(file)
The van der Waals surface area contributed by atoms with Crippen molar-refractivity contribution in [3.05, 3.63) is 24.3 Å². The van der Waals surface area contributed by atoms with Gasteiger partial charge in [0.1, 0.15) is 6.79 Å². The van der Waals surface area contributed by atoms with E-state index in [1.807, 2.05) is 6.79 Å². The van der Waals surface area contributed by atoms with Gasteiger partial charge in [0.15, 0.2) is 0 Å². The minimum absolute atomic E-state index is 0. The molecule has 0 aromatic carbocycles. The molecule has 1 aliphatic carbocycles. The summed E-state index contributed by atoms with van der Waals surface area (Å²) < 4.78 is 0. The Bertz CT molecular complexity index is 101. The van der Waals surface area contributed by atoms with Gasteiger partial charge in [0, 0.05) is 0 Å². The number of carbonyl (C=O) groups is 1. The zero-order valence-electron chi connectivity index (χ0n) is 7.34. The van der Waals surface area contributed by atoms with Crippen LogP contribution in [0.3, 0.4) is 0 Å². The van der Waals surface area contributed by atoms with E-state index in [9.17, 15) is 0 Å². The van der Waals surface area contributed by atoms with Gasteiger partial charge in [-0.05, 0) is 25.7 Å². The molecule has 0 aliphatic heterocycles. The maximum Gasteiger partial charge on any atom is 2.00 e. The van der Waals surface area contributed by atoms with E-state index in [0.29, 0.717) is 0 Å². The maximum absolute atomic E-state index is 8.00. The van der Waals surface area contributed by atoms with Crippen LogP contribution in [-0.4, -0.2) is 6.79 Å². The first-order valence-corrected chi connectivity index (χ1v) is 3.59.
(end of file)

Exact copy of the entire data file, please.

The van der Waals surface area contributed by atoms with Crippen molar-refractivity contribution in [3.05, 3.63) is 24.3 Å². The van der Waals surface area contributed by atoms with Gasteiger partial charge in [0.1, 0.15) is 6.79 Å². The van der Waals surface area contributed by atoms with E-state index in [1.807, 2.05) is 6.79 Å². The van der Waals surface area contributed by atoms with Gasteiger partial charge in [0.15, 0.2) is 0 Å². The minimum absolute atomic E-state index is 0. The molecule has 0 aromatic carbocycles. The molecule has 1 aliphatic carbocycles. The summed E-state index contributed by atoms with van der Waals surface area (Å²) < 4.78 is 0. The Bertz CT molecular complexity index is 101. The van der Waals surface area contributed by atoms with Gasteiger partial charge in [0, 0.05) is 0 Å². The number of carbonyl (C=O) groups is 1. The zero-order valence-electron chi connectivity index (χ0n) is 7.34. The van der Waals surface area contributed by atoms with Crippen LogP contribution in [0.3, 0.4) is 0 Å². The van der Waals surface area contributed by atoms with E-state index in [9.17, 15) is 0 Å². The van der Waals surface area contributed by atoms with Gasteiger partial charge in [-0.05, 0) is 25.7 Å². The molecule has 0 aliphatic heterocycles. The maximum Gasteiger partial charge on any atom is 2.00 e. The van der Waals surface area contributed by atoms with E-state index in [0.29, 0.717) is 0 Å². The maximum absolute atomic E-state index is 8.00. The van der Waals surface area contributed by atoms with Crippen LogP contribution in [-0.4, -0.2) is 6.79 Å². The first-order valence-corrected chi connectivity index (χ1v) is 3.59.